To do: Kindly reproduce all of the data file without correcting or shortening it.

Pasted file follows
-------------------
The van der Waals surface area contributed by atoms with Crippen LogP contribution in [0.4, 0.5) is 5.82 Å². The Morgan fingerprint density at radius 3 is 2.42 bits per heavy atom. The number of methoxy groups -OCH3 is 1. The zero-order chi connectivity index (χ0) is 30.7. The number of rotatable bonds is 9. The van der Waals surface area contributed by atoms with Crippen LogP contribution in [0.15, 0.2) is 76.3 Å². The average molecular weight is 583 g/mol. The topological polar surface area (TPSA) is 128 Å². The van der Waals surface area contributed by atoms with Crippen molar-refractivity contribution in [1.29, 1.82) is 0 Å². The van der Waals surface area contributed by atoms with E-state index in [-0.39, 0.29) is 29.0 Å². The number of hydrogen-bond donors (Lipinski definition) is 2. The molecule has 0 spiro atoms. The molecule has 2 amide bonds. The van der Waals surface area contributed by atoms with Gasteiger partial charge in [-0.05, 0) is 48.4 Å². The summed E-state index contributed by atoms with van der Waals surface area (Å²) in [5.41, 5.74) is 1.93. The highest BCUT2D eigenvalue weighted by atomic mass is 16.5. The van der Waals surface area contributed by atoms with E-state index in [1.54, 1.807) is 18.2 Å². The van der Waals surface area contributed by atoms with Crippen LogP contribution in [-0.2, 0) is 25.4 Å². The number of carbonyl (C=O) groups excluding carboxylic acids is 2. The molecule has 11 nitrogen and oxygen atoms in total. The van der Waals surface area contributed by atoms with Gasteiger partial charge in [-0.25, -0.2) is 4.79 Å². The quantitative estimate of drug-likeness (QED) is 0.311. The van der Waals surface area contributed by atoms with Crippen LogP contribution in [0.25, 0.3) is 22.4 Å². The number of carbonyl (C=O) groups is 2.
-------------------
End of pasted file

The van der Waals surface area contributed by atoms with Crippen LogP contribution in [0.4, 0.5) is 5.82 Å². The Morgan fingerprint density at radius 3 is 2.42 bits per heavy atom. The number of methoxy groups -OCH3 is 1. The zero-order chi connectivity index (χ0) is 30.7. The number of rotatable bonds is 9. The van der Waals surface area contributed by atoms with Crippen LogP contribution in [0.15, 0.2) is 76.3 Å². The average molecular weight is 583 g/mol. The topological polar surface area (TPSA) is 128 Å². The van der Waals surface area contributed by atoms with Crippen molar-refractivity contribution in [1.29, 1.82) is 0 Å². The van der Waals surface area contributed by atoms with E-state index in [-0.39, 0.29) is 29.0 Å². The number of hydrogen-bond donors (Lipinski definition) is 2. The molecule has 0 spiro atoms. The molecule has 2 amide bonds. The van der Waals surface area contributed by atoms with Gasteiger partial charge in [-0.05, 0) is 48.4 Å². The summed E-state index contributed by atoms with van der Waals surface area (Å²) in [5.41, 5.74) is 1.93. The highest BCUT2D eigenvalue weighted by atomic mass is 16.5. The van der Waals surface area contributed by atoms with E-state index in [1.54, 1.807) is 18.2 Å². The van der Waals surface area contributed by atoms with Crippen LogP contribution in [-0.2, 0) is 25.4 Å². The number of carbonyl (C=O) groups excluding carboxylic acids is 2. The molecule has 11 nitrogen and oxygen atoms in total. The van der Waals surface area contributed by atoms with Gasteiger partial charge in [-0.25, -0.2) is 4.79 Å². The quantitative estimate of drug-likeness (QED) is 0.311. The van der Waals surface area contributed by atoms with Crippen LogP contribution in [0.25, 0.3) is 22.4 Å². The number of carbonyl (C=O) groups is 2.